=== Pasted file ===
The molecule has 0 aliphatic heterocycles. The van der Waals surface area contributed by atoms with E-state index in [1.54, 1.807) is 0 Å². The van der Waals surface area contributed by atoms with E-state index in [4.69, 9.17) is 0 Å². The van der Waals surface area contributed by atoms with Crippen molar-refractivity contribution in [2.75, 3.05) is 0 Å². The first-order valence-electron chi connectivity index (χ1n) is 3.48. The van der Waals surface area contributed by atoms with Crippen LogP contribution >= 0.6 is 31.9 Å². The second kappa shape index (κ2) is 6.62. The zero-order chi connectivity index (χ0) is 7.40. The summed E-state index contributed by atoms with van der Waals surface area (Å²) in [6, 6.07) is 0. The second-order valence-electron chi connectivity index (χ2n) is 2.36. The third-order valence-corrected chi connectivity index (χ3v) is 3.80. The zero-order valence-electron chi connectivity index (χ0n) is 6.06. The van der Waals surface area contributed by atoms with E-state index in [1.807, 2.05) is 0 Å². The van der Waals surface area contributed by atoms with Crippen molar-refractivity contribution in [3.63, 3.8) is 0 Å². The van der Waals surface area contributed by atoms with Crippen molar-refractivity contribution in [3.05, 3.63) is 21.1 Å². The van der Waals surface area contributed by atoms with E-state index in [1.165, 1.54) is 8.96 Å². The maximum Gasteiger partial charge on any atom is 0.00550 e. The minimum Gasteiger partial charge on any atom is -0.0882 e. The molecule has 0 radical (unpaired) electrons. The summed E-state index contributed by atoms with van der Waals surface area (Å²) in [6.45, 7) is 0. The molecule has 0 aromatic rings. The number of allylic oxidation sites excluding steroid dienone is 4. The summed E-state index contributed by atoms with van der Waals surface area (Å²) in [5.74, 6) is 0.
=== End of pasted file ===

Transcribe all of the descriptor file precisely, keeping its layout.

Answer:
The molecule has 0 aliphatic heterocycles. The van der Waals surface area contributed by atoms with E-state index in [1.54, 1.807) is 0 Å². The van der Waals surface area contributed by atoms with E-state index in [4.69, 9.17) is 0 Å². The van der Waals surface area contributed by atoms with Crippen molar-refractivity contribution in [2.75, 3.05) is 0 Å². The first-order valence-electron chi connectivity index (χ1n) is 3.48. The van der Waals surface area contributed by atoms with Crippen LogP contribution >= 0.6 is 31.9 Å². The second kappa shape index (κ2) is 6.62. The zero-order chi connectivity index (χ0) is 7.40. The summed E-state index contributed by atoms with van der Waals surface area (Å²) in [6, 6.07) is 0. The second-order valence-electron chi connectivity index (χ2n) is 2.36. The third-order valence-corrected chi connectivity index (χ3v) is 3.80. The zero-order valence-electron chi connectivity index (χ0n) is 6.06. The van der Waals surface area contributed by atoms with E-state index in [1.807, 2.05) is 0 Å². The van der Waals surface area contributed by atoms with Crippen molar-refractivity contribution in [3.63, 3.8) is 0 Å². The van der Waals surface area contributed by atoms with Crippen molar-refractivity contribution in [3.05, 3.63) is 21.1 Å². The van der Waals surface area contributed by atoms with E-state index in [1.165, 1.54) is 8.96 Å². The maximum Gasteiger partial charge on any atom is 0.00550 e. The minimum Gasteiger partial charge on any atom is -0.0882 e. The molecule has 0 radical (unpaired) electrons. The summed E-state index contributed by atoms with van der Waals surface area (Å²) in [6.45, 7) is 0. The molecule has 0 aromatic rings. The number of allylic oxidation sites excluding steroid dienone is 4. The summed E-state index contributed by atoms with van der Waals surface area (Å²) in [5.74, 6) is 0.